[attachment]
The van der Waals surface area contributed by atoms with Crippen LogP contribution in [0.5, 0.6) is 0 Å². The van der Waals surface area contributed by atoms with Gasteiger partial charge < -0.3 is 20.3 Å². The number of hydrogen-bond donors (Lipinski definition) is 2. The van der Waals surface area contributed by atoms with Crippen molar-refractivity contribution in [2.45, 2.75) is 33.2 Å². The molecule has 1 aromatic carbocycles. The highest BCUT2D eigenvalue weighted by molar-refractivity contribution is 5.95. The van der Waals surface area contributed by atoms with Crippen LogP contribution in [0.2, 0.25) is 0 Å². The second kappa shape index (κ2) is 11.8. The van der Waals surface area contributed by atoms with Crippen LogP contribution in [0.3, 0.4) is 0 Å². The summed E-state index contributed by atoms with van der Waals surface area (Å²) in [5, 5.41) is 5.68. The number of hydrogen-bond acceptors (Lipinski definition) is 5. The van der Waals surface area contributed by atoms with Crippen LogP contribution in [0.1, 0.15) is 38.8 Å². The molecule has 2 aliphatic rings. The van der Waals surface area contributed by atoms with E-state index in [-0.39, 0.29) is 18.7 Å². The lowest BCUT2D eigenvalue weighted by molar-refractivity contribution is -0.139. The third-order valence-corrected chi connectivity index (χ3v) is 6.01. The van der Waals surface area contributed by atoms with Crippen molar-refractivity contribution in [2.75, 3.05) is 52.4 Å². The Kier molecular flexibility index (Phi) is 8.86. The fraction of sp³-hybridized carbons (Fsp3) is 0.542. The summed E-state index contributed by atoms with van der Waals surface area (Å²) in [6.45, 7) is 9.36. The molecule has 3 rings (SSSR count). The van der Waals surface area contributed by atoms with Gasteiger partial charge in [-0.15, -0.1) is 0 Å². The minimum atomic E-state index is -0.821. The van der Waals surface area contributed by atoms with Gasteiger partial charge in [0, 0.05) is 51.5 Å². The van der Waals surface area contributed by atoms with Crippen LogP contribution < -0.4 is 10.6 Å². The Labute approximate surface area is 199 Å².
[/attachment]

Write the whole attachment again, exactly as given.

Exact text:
The van der Waals surface area contributed by atoms with Crippen LogP contribution in [0.5, 0.6) is 0 Å². The van der Waals surface area contributed by atoms with Gasteiger partial charge < -0.3 is 20.3 Å². The number of hydrogen-bond donors (Lipinski definition) is 2. The van der Waals surface area contributed by atoms with Crippen molar-refractivity contribution in [2.45, 2.75) is 33.2 Å². The molecule has 1 aromatic carbocycles. The highest BCUT2D eigenvalue weighted by molar-refractivity contribution is 5.95. The van der Waals surface area contributed by atoms with Crippen LogP contribution in [0.2, 0.25) is 0 Å². The second kappa shape index (κ2) is 11.8. The van der Waals surface area contributed by atoms with Crippen LogP contribution in [0.3, 0.4) is 0 Å². The summed E-state index contributed by atoms with van der Waals surface area (Å²) in [5, 5.41) is 5.68. The number of hydrogen-bond acceptors (Lipinski definition) is 5. The van der Waals surface area contributed by atoms with Crippen LogP contribution in [0.1, 0.15) is 38.8 Å². The molecule has 2 aliphatic rings. The van der Waals surface area contributed by atoms with E-state index in [-0.39, 0.29) is 18.7 Å². The lowest BCUT2D eigenvalue weighted by molar-refractivity contribution is -0.139. The third-order valence-corrected chi connectivity index (χ3v) is 6.01. The van der Waals surface area contributed by atoms with Crippen molar-refractivity contribution in [2.75, 3.05) is 52.4 Å². The Kier molecular flexibility index (Phi) is 8.86. The fraction of sp³-hybridized carbons (Fsp3) is 0.542. The summed E-state index contributed by atoms with van der Waals surface area (Å²) in [6.45, 7) is 9.36. The molecule has 3 rings (SSSR count). The van der Waals surface area contributed by atoms with Gasteiger partial charge in [-0.15, -0.1) is 0 Å². The minimum atomic E-state index is -0.821. The van der Waals surface area contributed by atoms with Gasteiger partial charge in [0, 0.05) is 51.5 Å². The van der Waals surface area contributed by atoms with Crippen LogP contribution < -0.4 is 10.6 Å². The Labute approximate surface area is 199 Å².